The DJCC has developed a STW concept document that is designed to create a infrastructure system change by integrating existing fragmented components into a cohesive system to ensure all students are prepared to make a living, a life, and a difference. This system change will be achieved by incorporating school-based learning activities, work-based learning activities, and connecting activities. The goals of the STW concept are to improve the quality of the workforce, expand business involvement in education, shrink the gap between training and business, and empower the students to enter and succeed in a changing and challenging workplace.

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Iowa has generally taken actions necessary to ensure that other Iowa programs and groups are fully integrated into the statewide STW system.


Chapter 5 - Leveraged Funds

Iowa officials have identified a number of potential resources that can be used to maintain the School-to-Work (STW) system when Federal STW funds are no longer available. Iowa's challenge is to be realistic in the State's approach when there is no experience on which to base estimates. Further, Iowa STW officials are not sure of the degree to which local partners may redirect resources. However, per Iowa officials, the State has an outstanding history of integrating funds to decrease duplication of effort in accomplishing related goals when legally permissible.

Targeted Resources

Iowa has targeted the following Federal, state, and local funding sources to support the STW initiative:



vocational education programs for Iowa students and develops competency-based instructional programs that are planned and validated in cooperation with business, industry, and labor.


Rural Enterprise Fund Rural Innovation Grants
Housing Pre-development Grants Revitalization Assistance for Community Improvement
Local Housing Development Planning and Staffing Program
Other Iowa Activities in Support of Leveraging Funds for STW
Consolidated Grant Application (CGA)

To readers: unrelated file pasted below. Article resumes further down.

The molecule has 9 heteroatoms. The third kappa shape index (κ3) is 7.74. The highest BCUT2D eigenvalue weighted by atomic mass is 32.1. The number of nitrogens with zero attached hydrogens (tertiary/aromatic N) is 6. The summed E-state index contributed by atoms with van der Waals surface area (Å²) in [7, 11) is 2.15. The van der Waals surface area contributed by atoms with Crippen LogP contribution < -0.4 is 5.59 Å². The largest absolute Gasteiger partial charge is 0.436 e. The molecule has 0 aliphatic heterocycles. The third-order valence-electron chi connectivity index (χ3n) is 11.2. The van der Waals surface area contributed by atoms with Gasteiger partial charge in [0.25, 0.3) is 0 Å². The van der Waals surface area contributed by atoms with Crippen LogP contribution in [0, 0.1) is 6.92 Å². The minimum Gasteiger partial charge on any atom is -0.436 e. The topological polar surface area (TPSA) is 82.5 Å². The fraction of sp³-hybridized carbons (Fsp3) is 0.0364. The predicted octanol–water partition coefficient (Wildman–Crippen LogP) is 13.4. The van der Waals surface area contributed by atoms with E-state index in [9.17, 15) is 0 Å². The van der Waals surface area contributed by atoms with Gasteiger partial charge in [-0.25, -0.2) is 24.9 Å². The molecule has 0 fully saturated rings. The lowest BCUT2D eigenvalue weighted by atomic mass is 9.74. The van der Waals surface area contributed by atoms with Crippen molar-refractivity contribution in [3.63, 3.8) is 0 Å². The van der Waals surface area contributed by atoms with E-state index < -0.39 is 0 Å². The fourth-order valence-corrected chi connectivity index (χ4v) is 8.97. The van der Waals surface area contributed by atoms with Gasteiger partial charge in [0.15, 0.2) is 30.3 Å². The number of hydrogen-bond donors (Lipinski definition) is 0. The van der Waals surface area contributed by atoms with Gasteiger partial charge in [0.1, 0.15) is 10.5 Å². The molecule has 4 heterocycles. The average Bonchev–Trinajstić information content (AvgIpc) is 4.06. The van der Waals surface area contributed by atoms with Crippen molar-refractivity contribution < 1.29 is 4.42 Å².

Iowa's CGA for STW, Career Pathways, and Goals 2000 funds requires the local school district's proposal to identify long range plans to support the local STW system with other resources when Federal funds are no longer available. The CGA requires that a budget narrative illustrate how current and future fiscal resources will be used for the activities outlined in the grant action plans.
Asset Mapping
The STW Administrative Team has initiated an effort known as Asset Mapping that will essentially serve as a gap analysis. Based on the needs identified from both the state and local processes, the team will provide recommendations to the State Directors of IWD, DED, and DE as well as the President of ABI. These recommendations may include the need for additional financial resources. The IWD Director, the DED Director, the DE Director, and the President of ABI have collectively signed a letter stating that they are committed to providing the financial resources necessary to assure that the elements of STW, as aligned with the state strategic plans, are sustained beyond the life of the current Iowa STW Implementation Grant.
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Iowa officials have taken the initial actions necessary to ensure the funding needs of their STW system by identifying other Federal, state, and local resources which should enhance the probability of the STW initiative continuing after the cessation of Federal STW funding. Iowa officials are also committed to providing future financial resources.

School-to-Work Opportunities Program in Iowa--(Continued)
    Section II -- Chapter 6, Involvement of Stakeholders